But so far Latham has cashed in big against the weaker attacks of the West Indies, Bangladesh and Zimbabwe which boosts his numbers against England, India, South Africa and Australia. His good scores against Pakistan show that he can be more than a minnow scorer, but that requires more good scores against good opposition more often.

The answer may be one that NZC cricket and its fans do not want to suffer; that Tom may be best suited to batting at 4 or 5 and not facing the new ball all the time. This may suit Tom personally, but leaves the team structure in a further predicament.

Tom's dismissals are ball nipping back into pads, ball nipping to outside edge, leg side strangling, sometimes chasing a slightly wide one to drive. All orthodox dismissals where a head can still be held high in the dressing room, but a dismissal is a dismissal nevertheless. He's not getting out trying to hit over the top of mid on or mid off, he's not cutting the ball aerially to third man, he's not a happy hooker getting out to the obvious 3 card trick. He's not getting caught in the covers or at mid wicket. His dismissals are not those that lack discipline, or in the case of Henry Nicholls are a result of overt and obvious technical deficiency. He just gets out.

That leaves one alternative that Tom needs to try and remain an opener, he actually needs to find a way to put bowlers off their line and length more often and rotate the strike more. KW has his glide to 3rd man with a vertical bat that he plays regularly instead of block the ball. Maybe Tom ought to implement that shot to his regular arsenal, find an area to push more singles in and put away his cover drive until he's progressed into the 30's.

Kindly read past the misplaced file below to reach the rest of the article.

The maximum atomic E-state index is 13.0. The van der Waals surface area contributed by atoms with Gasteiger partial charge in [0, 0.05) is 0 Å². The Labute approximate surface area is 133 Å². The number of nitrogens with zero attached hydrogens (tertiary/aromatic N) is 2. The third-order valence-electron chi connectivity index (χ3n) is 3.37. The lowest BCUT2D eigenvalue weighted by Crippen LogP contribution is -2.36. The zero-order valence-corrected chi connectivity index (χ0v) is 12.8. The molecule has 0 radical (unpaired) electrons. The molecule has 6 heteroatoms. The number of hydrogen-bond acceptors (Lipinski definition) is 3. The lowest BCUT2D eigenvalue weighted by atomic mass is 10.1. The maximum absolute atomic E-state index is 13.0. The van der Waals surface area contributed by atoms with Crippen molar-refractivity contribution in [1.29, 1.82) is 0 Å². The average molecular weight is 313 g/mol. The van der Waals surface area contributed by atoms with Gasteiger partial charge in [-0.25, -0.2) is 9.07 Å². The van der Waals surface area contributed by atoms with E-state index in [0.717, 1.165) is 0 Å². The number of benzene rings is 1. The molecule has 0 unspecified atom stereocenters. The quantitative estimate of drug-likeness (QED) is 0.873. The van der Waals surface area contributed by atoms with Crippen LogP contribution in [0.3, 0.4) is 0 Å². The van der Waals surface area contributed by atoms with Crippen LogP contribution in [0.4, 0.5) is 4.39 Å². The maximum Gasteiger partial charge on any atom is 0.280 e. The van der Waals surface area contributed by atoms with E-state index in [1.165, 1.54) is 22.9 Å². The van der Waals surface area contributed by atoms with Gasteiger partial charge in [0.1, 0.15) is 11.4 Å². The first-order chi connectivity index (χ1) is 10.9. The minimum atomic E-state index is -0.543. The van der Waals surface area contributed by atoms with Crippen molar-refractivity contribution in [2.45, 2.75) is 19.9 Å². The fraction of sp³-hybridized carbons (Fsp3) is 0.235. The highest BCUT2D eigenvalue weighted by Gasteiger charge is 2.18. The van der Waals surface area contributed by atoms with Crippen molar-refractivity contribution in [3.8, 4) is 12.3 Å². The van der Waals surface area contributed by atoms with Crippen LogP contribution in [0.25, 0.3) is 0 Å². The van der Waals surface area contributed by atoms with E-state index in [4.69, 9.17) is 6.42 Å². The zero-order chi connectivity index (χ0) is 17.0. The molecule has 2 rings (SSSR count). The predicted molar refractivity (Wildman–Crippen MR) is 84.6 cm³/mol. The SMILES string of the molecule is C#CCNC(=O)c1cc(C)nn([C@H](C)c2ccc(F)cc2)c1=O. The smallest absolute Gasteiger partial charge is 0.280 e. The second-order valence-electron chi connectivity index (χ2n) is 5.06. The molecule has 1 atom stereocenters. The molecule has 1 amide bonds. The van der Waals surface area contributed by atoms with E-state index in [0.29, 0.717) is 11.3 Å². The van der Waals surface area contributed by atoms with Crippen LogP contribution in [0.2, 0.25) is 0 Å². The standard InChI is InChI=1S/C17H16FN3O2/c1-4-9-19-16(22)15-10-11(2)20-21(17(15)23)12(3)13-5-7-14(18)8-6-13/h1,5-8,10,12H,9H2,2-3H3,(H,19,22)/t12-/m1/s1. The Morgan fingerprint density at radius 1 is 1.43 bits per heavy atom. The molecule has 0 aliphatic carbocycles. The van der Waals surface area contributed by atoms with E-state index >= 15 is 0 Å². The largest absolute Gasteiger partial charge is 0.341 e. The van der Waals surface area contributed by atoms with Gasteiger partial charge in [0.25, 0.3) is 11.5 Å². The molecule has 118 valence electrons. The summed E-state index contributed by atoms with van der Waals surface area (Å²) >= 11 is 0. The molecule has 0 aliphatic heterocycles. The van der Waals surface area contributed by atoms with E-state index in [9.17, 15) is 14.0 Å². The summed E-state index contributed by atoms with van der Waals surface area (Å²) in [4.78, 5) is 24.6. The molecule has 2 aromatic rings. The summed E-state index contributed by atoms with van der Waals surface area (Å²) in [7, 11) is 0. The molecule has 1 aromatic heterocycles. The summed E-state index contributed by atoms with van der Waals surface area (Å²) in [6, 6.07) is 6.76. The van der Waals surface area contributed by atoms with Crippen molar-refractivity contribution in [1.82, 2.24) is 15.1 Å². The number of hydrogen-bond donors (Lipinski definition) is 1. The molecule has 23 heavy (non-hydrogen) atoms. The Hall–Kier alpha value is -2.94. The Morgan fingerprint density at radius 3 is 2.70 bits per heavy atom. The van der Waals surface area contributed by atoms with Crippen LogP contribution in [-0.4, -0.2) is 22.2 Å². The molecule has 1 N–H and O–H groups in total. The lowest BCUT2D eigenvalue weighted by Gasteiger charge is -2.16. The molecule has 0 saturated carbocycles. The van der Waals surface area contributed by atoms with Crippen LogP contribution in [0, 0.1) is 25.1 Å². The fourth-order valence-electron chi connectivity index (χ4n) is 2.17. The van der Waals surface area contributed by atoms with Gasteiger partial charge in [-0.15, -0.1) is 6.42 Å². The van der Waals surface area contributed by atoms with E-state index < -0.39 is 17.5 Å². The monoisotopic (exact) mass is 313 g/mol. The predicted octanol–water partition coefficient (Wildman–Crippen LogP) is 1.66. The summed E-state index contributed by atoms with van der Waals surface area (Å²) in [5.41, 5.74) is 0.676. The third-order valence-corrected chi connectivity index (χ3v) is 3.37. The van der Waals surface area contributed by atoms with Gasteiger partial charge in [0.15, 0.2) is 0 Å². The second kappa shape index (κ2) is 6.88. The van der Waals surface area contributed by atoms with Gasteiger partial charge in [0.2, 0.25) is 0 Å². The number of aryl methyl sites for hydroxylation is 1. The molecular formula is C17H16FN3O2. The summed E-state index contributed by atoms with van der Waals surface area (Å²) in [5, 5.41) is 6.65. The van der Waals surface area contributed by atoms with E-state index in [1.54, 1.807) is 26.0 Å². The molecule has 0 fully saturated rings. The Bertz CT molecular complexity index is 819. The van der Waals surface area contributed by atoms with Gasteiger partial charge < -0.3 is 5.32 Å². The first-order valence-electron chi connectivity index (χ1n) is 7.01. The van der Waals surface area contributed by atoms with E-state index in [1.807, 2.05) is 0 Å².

Law 31.6 - benefit of the doubt for an dismissal appeal goes to the batsman
A third umpire call for a run out or stumping is a referral, not a review.

User avatar
Paddles
CF Senior
CF Senior
Posts: 4103
Joined: Tue Sep 15, 2015 9:31 am
Cash on hand: Locked
Bank: Locked
Reputation: 0

Re: Land of the Long White Cloud - NZ Cricket thread

Postby Paddles » Thu Mar 16, 2017 4:26 am

Watling on 30 odd off over 100 balls when the tail is in.

Its time he is promoted up the order already.
Law 31.6 - benefit of the doubt for an dismissal appeal goes to the batsman
A third umpire call for a run out or stumping is a referral, not a review.

User avatar
Paddles
CF Senior
CF Senior
Posts: 4103
Joined: Tue Sep 15, 2015 9:31 am
Cash on hand: Locked
Bank: Locked
Reputation: 0

Re: Land of the Long White Cloud - NZ Cricket thread

Postby Paddles » Sat Mar 18, 2017 6:34 am

The NZ team has gone backwards this year in terms of test and limited overs cricket. Only a one eyed idealist and eternal optimistic fan would say otherwise. We have seen the development of CDG as an international option, the success of Tom Bruce in T20, Jeet Raval keeping his head above water in tests, but we have also seen the disintegration of Tom Latham and continued issues at #6 in the test team. We have no limited overs keeper scoring runs. We have seen a Jeetan Patel experiment, that has put Todd Astle and Ish Sodhi opportunities further back in all formats.